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What Illness Benefit is

Illness Benefit is a scheme to support you if you cannot work in the short term because you're sick or ill.

Illness Benefit is not linked to your employer’s policy on pay for sick leave.

Whether your employer pays you or not while you are out sick from work, you should claim Illness Benefit within 6 weeks of becoming ill.

If your income is too low to meet your needs while you are waiting for a decision on your claim for Illness Benefit, you may be entitled to basic Supplementary Welfare Allowance. This is a weekly payment for people who do not have enough income to meet their basic needs and the needs of their partner or children.

How to qualify

To qualify for Illness Benefit, you must meet conditions related to:

Age

You must be under the age of 66.

Social insurance (PRSI) contributions

You must have at least 104 class A, E, H or P social insurance (PRSI) contributions paid since first starting work, and either one of the following:

39 weeks of PRSI contributions paid or credited in the relevant tax year, of which 13 must be paid contributions. If you do not have 13 paid contributions in the relevant tax year, then 13 paid contributions in one of the following tax years can be used instead:

  • either of the two tax years before the relevant tax year
  • the last complete tax year (before the year in which your claim for Illness Benefit begins)
  • the current tax year

or

26 weeks of PRSI contributions paid in the relevant tax year, and 26 weeks of PRSI contributions paid in the tax year immediately before the relevant tax year.

The relevant tax year is the second-last complete tax year before the year in which your claim for Illness Benefit begins.

Example 1: If you make a claim in 2019, the relevant tax year is 2017.

Example 2: If you make a claim in 2020, the relevant tax year is 2018.

Other Conditions

You must also:

  • submit an IB1 Form (application form for Illness Benefit and Injury Benefit) and accompanying ‘Certificate of Incapacity for Work’ stocks of which are held by doctors
  • claim Illness Benefit from the first day of your illness
  • attend your doctor and submit 'Certificate of Incapacity for Work’ as required
  • notify the department when you are fit to return to work. Your last Certificate of Incapacity for Work’ should be marked as Final by your doctor before you go back to work. If it is not, you should notify the department at:

Illness Benefit Section

Phone:
Address:
Department of Employment Affairs and Social Protection, PO Box 1650, Dublin 1

illnessbenefit@welfare.ie

Rates of payment

Usually you do not receive payment for the first 6 days of illness, or any Sunday during your illness.

You can decide to have your Illness Benefit paid into your bank, building society, credit union or post office account. It can also be paid by cheque in certain circumstances or directly to your employer only into a to bank, building society, credit union or post office account. If you get sick pay from work, you should ask your employer whether you should nominate payment to them while you are claiming Illness Benefit.

Illness Benefit rates are paid at four different rates. The department works out which rate you are paid you based on your average weekly earnings in the relevant tax year. The department works out your average weekly earnings by dividing your total earnings (before tax and some other deductions) in the relevant tax year by the actual number of weeks you have worked.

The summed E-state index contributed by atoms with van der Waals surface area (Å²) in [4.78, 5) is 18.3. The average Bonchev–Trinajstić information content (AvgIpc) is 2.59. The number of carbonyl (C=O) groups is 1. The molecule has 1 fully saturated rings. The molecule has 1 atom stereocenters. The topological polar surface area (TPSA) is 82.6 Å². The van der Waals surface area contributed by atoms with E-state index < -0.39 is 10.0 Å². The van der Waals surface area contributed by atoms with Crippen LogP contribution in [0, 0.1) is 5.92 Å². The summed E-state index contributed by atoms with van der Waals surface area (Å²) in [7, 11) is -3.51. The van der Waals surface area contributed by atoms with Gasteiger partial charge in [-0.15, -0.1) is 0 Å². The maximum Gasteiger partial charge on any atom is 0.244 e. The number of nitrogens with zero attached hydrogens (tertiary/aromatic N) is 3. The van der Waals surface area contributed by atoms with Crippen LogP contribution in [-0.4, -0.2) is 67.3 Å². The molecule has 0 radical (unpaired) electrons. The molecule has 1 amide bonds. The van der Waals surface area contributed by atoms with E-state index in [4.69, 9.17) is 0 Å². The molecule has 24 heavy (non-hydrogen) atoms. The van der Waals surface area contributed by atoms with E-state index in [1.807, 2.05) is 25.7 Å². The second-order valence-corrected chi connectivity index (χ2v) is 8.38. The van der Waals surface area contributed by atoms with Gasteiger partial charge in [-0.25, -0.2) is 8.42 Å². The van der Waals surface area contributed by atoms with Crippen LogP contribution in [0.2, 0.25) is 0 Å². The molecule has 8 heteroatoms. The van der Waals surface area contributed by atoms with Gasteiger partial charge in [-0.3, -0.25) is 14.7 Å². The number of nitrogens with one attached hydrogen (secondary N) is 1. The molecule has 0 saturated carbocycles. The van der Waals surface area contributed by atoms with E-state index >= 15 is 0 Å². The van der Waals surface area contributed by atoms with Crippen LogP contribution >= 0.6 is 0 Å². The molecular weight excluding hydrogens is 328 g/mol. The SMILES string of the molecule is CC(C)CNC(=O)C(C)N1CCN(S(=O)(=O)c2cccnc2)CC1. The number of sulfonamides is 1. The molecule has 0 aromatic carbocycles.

Depending on your circumstances, some or all of your Illness Benefit payment may be liable to income tax. Tax is not charged on increases paid for any dependent children.

The department pays Illness Benefit without deducting tax. The department does, however, notify Revenue of the taxable amount of Illness Benefit to be taken into account for income tax purposes. This means you do not have to do anything for the correct tax to be paid.

  • Social insurance (PRSI) and Universal Social Charge (USC) are not charged on Illness Benefit payments.

Example of average weekly earnings

Reckonable earnings (earnings taken into account) in relevant tax year = €16,800

Number of weeks of work = 35

Average weekly earnings = €480 (€16,800 divided by 35)

If you have only worked one week in that year and earned €232.36 for that week, your reckonable weekly earnings would be €232.36.

    Average weekly earnings Personal rate (€) Qualified adult rate (€)
    €300 or more 203.00 134.70
    €220 - €299.99 159.00 87.20
    €150 - €219.99 131.00 87.20
    less than €150 91.10 87.20

Apply

  • claims for Injury Benefit are normally made on form IB1 (application form for Illness Benefit and Injury Benefit) and accompanying ‘Certificate of Incapacity for Work' which are available from your doctor
  • a ‘Certificate of Incapacity for Work’ can be provided in paper form (purple coloured certificate) or, in some practices, this can be completed and submitted online by the doctor. Where the doctor has completed an ‘Online Certificate of Incapacity for Work’, the doctor will provide the customer with a receipt for your own/employer’s records

You must get a doctor to examine you. You may have to pay for this exam, but you can get the 'Certificate of Incapacity for Work’ for free as the department pays for it.

Illness Benefit 'Certificate of Incapacity for Work’ are only available from your doctor.

The claim form and ‘Certificate of Incapacity for Work’ (if ‘Online Certificate of Incapacity for Work’ has not been submitted by a doctor) should be submitted to:

Illness Benefit Section

Phone:
Address:
Department of Employment Affairs and Social Protection, PO Box 1650, Dublin 1

Operational Guidelines